New TSMC chip development effort focuses on wireless first

TSMC will put out a 28nm process for low power chips first, followed by 28nm for performance chips

The red-hot mobile device industry is pushing chip giant Taiwan Semiconductor Manufacturing (TSMC) to focus its development efforts on low-power technology, a sign the trend to focus on power savings over performance will continue into the foreseeable future.

TSMC is the world's largest contract chip maker, and dozens of chip vendors, including Texas Instruments, Qualcomm and Advanced Micro Devices (AMD) depend on its production technology innovations to enable them to create cutting edge chips.

TSMC's latest improvement in chip production shrinks the components on a chip to the microscopic size of 28-nanometers, down from 32nm. There are about three to six atoms in a nanometer, depending on the type of atom, and there are a billion nanometers in a meter. Size is important because generally, the more transistor components on a chip and the closer they are together, the faster the chip can perform tasks. It also means smaller chips for today's shrinking, thinning devices.

Chip makers such as TSMC and Intel currently mass produce chips using 40nm to 45nm technology.

In the first quarter of 2010 TSMC plans to offer a 28nm production technology that uses silicon oxynitride, which is good for creating chips that require less power and therefore prolong battery life in mobile devices. The company will follow that up in the second quarter with another 28nm process that uses a different technology, high-k metal gate, to boost speed and performance but at greater power usage, according to literature TSMC has made available on its Web site.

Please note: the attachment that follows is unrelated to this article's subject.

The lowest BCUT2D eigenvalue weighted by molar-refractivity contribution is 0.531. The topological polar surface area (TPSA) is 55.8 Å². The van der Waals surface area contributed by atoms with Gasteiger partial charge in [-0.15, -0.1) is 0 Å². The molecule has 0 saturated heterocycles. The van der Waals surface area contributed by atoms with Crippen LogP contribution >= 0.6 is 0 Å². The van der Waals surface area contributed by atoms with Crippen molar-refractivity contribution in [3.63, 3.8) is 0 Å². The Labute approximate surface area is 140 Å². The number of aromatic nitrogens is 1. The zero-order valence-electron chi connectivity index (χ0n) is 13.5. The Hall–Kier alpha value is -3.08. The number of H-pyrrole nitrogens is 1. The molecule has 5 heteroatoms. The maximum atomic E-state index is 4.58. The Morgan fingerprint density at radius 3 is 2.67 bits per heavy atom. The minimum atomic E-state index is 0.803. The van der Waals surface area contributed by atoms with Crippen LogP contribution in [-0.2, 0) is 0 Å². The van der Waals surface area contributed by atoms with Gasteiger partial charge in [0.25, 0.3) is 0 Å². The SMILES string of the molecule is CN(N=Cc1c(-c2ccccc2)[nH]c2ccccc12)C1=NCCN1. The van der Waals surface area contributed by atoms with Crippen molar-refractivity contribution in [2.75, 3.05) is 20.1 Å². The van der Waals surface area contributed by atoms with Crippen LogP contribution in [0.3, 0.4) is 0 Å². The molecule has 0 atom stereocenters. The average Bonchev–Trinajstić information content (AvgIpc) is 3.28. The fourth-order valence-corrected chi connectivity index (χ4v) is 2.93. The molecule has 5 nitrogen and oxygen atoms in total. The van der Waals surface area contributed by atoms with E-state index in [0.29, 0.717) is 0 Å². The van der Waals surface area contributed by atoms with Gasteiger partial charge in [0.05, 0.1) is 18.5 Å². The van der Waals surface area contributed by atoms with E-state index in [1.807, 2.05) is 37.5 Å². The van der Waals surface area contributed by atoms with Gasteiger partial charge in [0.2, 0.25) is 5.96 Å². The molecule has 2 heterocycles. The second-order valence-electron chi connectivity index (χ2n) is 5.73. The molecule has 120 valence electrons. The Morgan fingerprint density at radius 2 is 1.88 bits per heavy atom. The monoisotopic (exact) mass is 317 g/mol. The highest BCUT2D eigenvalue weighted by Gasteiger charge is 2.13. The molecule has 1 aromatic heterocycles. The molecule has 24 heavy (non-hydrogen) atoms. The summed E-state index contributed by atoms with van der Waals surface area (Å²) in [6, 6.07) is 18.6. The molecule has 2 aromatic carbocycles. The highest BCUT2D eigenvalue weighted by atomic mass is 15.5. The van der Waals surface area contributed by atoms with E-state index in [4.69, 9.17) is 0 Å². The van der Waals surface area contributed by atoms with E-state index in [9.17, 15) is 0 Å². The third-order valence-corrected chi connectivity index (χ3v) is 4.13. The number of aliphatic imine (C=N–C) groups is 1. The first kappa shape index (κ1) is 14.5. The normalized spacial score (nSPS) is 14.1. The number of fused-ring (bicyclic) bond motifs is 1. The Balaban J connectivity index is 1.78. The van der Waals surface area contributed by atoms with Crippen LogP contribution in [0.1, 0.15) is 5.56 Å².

The decision to focus development efforts on low-power versus high performance and high power depends on what TSMC customers require, said J.H. Tzeng, TSMC's deputy spokesman.

He declined to comment on which companies were working with TSMC to develop the 28nm technology or what products such chips would be used in.

The information on TSMC's Web site says the 28nm low-power technology is ideal for a range of wireless chips, including cellular baseband, Wi-Fi, and Bluetooth.

The emphasis of low power over performance at TSMC meshes with strong sales growth of mobile devices such as laptops, netbooks and smartphones these days.

Market researcher Ovum predicts smartphone sales will rise 18.7 percent year-over-year in 2009, followed by growth at a 19.5 percent annual rate until 2014 due to a wave of people replacing 2G (second generation mobile telecommunications) handsets with 3G smartphones.

Recent earnings guidance revision at two of the world's biggest mobile phone chip makers, despite the global recession, also highlights the trend.

Qualcomm, the world's largest mobile phone chip maker, last week increased its revenue estimate for its fiscal third quarter to a range of US$2.67 billion to $2.77 billion from previous guidance of $2.40 billion to $2.60 billion and raised its operating income expectations as well.

Texas Instruments also raised its financial guidance last week, citing strength in laptops, mobile phones and communications infrastructure.

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Dan Nystedt

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